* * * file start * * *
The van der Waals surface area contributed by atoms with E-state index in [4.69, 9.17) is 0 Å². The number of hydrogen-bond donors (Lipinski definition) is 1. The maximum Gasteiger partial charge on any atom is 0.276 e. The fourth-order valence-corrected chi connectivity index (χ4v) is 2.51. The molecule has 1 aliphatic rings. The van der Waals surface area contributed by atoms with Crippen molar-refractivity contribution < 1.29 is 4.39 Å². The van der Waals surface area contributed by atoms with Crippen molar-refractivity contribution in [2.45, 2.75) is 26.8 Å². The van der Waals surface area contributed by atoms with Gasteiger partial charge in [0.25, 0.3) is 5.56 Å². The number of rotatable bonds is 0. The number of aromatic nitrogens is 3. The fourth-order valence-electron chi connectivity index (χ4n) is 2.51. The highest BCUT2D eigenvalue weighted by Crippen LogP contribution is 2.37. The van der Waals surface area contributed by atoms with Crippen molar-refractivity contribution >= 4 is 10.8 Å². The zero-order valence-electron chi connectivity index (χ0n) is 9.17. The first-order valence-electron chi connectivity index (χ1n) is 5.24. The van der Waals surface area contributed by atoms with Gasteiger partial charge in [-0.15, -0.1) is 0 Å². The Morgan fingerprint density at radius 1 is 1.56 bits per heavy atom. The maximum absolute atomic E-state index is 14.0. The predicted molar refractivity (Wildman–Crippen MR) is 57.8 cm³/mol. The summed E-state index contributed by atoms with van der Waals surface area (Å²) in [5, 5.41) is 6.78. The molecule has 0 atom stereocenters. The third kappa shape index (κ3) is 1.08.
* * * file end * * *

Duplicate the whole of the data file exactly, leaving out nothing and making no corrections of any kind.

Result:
The van der Waals surface area contributed by atoms with E-state index in [4.69, 9.17) is 0 Å². The number of hydrogen-bond donors (Lipinski definition) is 1. The maximum Gasteiger partial charge on any atom is 0.276 e. The fourth-order valence-corrected chi connectivity index (χ4v) is 2.51. The molecule has 1 aliphatic rings. The van der Waals surface area contributed by atoms with Crippen molar-refractivity contribution < 1.29 is 4.39 Å². The van der Waals surface area contributed by atoms with Crippen molar-refractivity contribution in [2.45, 2.75) is 26.8 Å². The van der Waals surface area contributed by atoms with Gasteiger partial charge in [0.25, 0.3) is 5.56 Å². The number of rotatable bonds is 0. The number of aromatic nitrogens is 3. The fourth-order valence-electron chi connectivity index (χ4n) is 2.51. The highest BCUT2D eigenvalue weighted by Crippen LogP contribution is 2.37. The van der Waals surface area contributed by atoms with Crippen molar-refractivity contribution >= 4 is 10.8 Å². The zero-order valence-electron chi connectivity index (χ0n) is 9.17. The first-order valence-electron chi connectivity index (χ1n) is 5.24. The van der Waals surface area contributed by atoms with Gasteiger partial charge in [-0.15, -0.1) is 0 Å². The Morgan fingerprint density at radius 1 is 1.56 bits per heavy atom. The maximum absolute atomic E-state index is 14.0. The predicted molar refractivity (Wildman–Crippen MR) is 57.8 cm³/mol. The summed E-state index contributed by atoms with van der Waals surface area (Å²) in [5, 5.41) is 6.78. The molecule has 0 atom stereocenters. The third kappa shape index (κ3) is 1.08.